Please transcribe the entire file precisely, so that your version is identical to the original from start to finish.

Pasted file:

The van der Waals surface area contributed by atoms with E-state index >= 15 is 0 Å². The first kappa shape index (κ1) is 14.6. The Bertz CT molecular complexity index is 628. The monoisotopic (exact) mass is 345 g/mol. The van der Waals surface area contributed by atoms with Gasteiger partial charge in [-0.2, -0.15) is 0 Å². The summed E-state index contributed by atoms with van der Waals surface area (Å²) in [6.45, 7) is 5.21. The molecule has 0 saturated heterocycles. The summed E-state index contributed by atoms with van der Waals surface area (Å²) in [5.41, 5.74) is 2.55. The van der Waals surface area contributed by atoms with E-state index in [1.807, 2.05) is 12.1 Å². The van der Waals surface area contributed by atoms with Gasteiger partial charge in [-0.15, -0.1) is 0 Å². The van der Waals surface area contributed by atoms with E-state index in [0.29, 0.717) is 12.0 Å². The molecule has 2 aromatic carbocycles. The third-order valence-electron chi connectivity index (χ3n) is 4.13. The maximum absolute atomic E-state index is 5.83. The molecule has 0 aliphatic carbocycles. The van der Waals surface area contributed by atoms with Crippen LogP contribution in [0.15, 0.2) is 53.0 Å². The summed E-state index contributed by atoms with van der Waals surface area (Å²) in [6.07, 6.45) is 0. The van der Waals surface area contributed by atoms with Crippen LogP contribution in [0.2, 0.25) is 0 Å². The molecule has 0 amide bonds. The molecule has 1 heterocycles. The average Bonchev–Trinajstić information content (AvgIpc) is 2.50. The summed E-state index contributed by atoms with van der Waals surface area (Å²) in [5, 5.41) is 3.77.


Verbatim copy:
The van der Waals surface area contributed by atoms with E-state index >= 15 is 0 Å². The first kappa shape index (κ1) is 14.6. The Bertz CT molecular complexity index is 628. The monoisotopic (exact) mass is 345 g/mol. The van der Waals surface area contributed by atoms with Gasteiger partial charge in [-0.2, -0.15) is 0 Å². The summed E-state index contributed by atoms with van der Waals surface area (Å²) in [6.45, 7) is 5.21. The molecule has 0 saturated heterocycles. The summed E-state index contributed by atoms with van der Waals surface area (Å²) in [5.41, 5.74) is 2.55. The van der Waals surface area contributed by atoms with E-state index in [1.807, 2.05) is 12.1 Å². The van der Waals surface area contributed by atoms with Gasteiger partial charge in [-0.15, -0.1) is 0 Å². The van der Waals surface area contributed by atoms with E-state index in [0.29, 0.717) is 12.0 Å². The molecule has 2 aromatic carbocycles. The third-order valence-electron chi connectivity index (χ3n) is 4.13. The maximum absolute atomic E-state index is 5.83. The molecule has 0 aliphatic carbocycles. The van der Waals surface area contributed by atoms with Crippen LogP contribution in [0.15, 0.2) is 53.0 Å². The summed E-state index contributed by atoms with van der Waals surface area (Å²) in [6.07, 6.45) is 0. The van der Waals surface area contributed by atoms with Crippen LogP contribution in [0.2, 0.25) is 0 Å². The molecule has 0 amide bonds. The molecule has 1 heterocycles. The average Bonchev–Trinajstić information content (AvgIpc) is 2.50. The summed E-state index contributed by atoms with van der Waals surface area (Å²) in [5, 5.41) is 3.77.